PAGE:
Stop the spread of Zika virus

At one time, few of us had ever heard of the Zika virus which primarily occurred in areas of Africa, Southeast Asia, and the Pacific Islands.  Now as it has steadily spread to other parts of the world and is becoming more of a health threat than ever, we all need to take heed and do what we can to prevent the spread of this dangerous virus.

Zika virus is mainly spread through the bite of an infected mosquito that bites mostly during the daytime.  The same mosquitos that spread Zika may also spread dengue and chikungunya viruses.  Men who have been infected with Zika can spread the virus to his sex partners. At this time there are no vaccines to prevent the Zika virus disease. 

With summer upon us and as people spend more time outdoors or traveling abroad where the Zika virus has been identified, there are steps we can do taking appropriate precautions when possible, to prevent the spread ofthe Zika virus and mosquito bites in general.

·         Wear long sleeved shirts and pants.

·         Dress children in clothing covering their arms and legs.

·         Babies in strollers should be covered with mosquito netting.

·         Keep windows and doors shut or if open, use screens on them to keep mosquitos outside.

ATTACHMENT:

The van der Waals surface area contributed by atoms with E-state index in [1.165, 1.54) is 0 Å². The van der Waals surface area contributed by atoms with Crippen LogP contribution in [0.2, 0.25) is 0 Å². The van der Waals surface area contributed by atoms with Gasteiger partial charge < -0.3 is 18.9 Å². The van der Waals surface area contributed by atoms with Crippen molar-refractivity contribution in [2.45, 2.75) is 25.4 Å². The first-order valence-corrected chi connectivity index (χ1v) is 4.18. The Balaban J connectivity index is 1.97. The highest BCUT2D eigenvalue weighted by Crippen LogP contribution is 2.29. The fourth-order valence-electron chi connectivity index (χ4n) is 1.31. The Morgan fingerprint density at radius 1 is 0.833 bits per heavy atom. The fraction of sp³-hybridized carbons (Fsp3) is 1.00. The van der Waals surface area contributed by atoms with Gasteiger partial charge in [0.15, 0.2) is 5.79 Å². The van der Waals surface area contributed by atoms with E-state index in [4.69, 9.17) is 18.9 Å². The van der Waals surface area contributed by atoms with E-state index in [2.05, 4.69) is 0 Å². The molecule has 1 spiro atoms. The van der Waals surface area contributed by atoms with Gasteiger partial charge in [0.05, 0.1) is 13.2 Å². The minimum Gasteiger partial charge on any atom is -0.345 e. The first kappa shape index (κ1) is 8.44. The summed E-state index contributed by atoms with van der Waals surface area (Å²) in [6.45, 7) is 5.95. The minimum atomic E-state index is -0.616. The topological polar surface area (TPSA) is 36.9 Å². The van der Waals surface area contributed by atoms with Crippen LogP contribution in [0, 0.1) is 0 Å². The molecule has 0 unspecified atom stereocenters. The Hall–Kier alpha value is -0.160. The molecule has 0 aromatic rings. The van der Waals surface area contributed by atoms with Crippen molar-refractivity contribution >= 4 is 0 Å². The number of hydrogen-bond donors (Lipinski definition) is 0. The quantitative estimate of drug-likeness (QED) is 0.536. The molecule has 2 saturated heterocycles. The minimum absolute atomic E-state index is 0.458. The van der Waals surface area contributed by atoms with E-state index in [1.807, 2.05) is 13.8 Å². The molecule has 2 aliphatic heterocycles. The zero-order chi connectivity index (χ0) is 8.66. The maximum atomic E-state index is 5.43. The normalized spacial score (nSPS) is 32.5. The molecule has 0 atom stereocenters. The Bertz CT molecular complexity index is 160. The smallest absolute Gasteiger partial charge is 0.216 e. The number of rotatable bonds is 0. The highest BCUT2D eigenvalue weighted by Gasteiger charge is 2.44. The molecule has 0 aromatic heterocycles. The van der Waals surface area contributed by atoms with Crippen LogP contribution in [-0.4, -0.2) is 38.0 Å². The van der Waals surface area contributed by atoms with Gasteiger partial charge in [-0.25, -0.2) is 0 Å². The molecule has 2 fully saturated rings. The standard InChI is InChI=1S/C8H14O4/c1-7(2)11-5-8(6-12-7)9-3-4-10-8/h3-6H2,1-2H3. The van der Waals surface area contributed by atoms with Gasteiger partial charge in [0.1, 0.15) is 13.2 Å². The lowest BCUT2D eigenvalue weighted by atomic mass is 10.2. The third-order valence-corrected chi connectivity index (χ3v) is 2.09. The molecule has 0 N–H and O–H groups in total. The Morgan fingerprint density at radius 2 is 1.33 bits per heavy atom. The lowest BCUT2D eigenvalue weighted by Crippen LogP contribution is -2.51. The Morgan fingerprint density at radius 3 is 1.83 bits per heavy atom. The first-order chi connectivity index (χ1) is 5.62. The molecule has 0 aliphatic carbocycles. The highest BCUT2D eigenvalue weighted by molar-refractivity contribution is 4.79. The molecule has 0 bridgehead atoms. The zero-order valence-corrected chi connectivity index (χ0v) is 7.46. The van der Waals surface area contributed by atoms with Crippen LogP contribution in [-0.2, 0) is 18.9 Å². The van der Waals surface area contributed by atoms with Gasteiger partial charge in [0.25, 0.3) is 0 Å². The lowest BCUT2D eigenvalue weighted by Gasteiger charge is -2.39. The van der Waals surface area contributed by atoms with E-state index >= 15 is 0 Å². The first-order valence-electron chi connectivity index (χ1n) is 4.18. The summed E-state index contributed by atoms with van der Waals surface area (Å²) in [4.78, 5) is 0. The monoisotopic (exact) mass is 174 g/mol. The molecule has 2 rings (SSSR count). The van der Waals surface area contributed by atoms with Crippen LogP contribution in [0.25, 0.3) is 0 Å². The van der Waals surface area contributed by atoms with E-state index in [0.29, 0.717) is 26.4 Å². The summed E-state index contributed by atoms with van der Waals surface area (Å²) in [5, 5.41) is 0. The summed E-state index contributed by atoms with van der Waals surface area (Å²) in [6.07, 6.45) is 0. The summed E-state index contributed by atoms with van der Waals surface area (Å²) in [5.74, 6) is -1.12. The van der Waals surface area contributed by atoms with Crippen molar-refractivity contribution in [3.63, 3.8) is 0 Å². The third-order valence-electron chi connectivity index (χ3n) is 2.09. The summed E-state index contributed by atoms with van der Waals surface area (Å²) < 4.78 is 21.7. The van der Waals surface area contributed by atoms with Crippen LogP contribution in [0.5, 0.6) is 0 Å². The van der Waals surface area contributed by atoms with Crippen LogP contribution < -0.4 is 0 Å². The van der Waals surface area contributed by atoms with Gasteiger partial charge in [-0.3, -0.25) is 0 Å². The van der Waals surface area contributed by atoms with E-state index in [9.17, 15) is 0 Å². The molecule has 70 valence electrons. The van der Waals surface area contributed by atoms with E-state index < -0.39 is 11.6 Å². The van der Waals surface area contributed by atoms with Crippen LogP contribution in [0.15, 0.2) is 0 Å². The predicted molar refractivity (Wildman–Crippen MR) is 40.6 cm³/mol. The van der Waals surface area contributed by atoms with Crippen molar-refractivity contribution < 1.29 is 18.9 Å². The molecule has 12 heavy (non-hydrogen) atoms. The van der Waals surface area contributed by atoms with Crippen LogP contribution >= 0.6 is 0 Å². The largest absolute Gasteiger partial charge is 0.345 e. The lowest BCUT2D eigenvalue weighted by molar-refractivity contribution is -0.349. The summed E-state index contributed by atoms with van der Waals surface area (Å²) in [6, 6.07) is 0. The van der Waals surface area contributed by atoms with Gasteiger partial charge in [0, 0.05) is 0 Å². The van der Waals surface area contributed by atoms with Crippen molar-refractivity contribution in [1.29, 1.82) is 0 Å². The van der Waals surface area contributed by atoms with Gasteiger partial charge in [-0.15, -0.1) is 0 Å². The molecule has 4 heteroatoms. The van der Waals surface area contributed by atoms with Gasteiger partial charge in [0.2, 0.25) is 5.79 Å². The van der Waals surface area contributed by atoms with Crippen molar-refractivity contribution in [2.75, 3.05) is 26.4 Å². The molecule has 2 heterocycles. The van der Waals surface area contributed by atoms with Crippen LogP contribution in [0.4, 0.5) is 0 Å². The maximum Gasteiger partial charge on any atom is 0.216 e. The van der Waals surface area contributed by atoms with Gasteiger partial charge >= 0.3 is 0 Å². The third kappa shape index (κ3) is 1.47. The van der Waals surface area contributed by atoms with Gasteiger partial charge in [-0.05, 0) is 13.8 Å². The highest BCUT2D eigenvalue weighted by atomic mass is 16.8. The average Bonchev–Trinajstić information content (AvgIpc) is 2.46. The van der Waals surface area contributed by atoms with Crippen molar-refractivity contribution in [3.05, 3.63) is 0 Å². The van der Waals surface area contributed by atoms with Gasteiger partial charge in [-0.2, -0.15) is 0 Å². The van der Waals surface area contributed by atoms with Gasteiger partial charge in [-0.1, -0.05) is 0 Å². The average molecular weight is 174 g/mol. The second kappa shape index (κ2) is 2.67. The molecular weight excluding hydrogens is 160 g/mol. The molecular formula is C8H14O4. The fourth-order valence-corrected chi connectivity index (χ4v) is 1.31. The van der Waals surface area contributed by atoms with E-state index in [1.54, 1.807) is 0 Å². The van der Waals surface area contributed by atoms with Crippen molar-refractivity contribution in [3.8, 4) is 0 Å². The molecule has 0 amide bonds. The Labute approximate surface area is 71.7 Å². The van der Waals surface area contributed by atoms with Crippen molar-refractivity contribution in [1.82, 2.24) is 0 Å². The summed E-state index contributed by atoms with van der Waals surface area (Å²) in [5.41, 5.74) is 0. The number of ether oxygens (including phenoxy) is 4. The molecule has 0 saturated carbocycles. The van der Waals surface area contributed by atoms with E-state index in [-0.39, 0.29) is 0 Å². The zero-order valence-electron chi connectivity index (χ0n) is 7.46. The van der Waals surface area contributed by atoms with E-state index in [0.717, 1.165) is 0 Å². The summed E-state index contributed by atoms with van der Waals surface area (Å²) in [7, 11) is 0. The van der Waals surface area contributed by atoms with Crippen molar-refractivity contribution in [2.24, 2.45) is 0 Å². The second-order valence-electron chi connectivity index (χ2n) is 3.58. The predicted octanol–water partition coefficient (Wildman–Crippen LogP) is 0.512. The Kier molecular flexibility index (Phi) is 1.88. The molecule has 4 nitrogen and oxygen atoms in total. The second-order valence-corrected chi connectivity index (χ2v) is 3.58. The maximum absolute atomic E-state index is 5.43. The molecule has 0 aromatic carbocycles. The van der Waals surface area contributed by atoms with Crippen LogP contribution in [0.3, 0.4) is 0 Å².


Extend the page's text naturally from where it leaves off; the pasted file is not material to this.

·         Mosquitos lay eggs near water.  Empty all items around the outside of your house such as buckets, planters, flowerpot saucers, and anything else that can hold water.

·         If sleeping outdoors or in a foreign country use a mosquito bed net to protect yourself from mosquito bites.

·         Use insect repellents with one of the following ingredients:  DEET, picaridin, IR3535, oil of lemon eucalyptus, or para-menthane-diol.  Reapply repellent as needed and always follow product label directions.

·         Sunscreen and insect repellent can be used at the same time but apply sunscreen first.

·         Do not use insect repellent on babies younger than 2 months old.

·         Avoid getting insect repellent into your child’s eyes, hands, mouth or cut/irritated skin.

·         Spray insect repellent on your hands and then apply to your child’s face

·         Clothing and outdoor gear can be treated with permethrin or purchase permethrin-treated items. Do not use permethrin products directly on skin. 

If you travel to an area where the Zika virus is present, even if you do not feel sick, take precautions to prevent mosquito bites for 3 weeks.  This way if you are infected with the Zika virus, this can prevent you from passing Zika to mosquitos that could spread the virus to other people.

All of us can be at risk of being infected by the Zika virus but the biggest concern is for pregnant women as it can cause serious problems for the baby of microcephaly. For most people infected with Zika their symptoms are mild usually resolving on their own with several days to a week.

Symptoms of the Zika virus include fever, rash, joint pain, red eyes, muscle pain or headaches. 

For more information on the Zika virus, visit the Centers for Disease Control and Prevention website here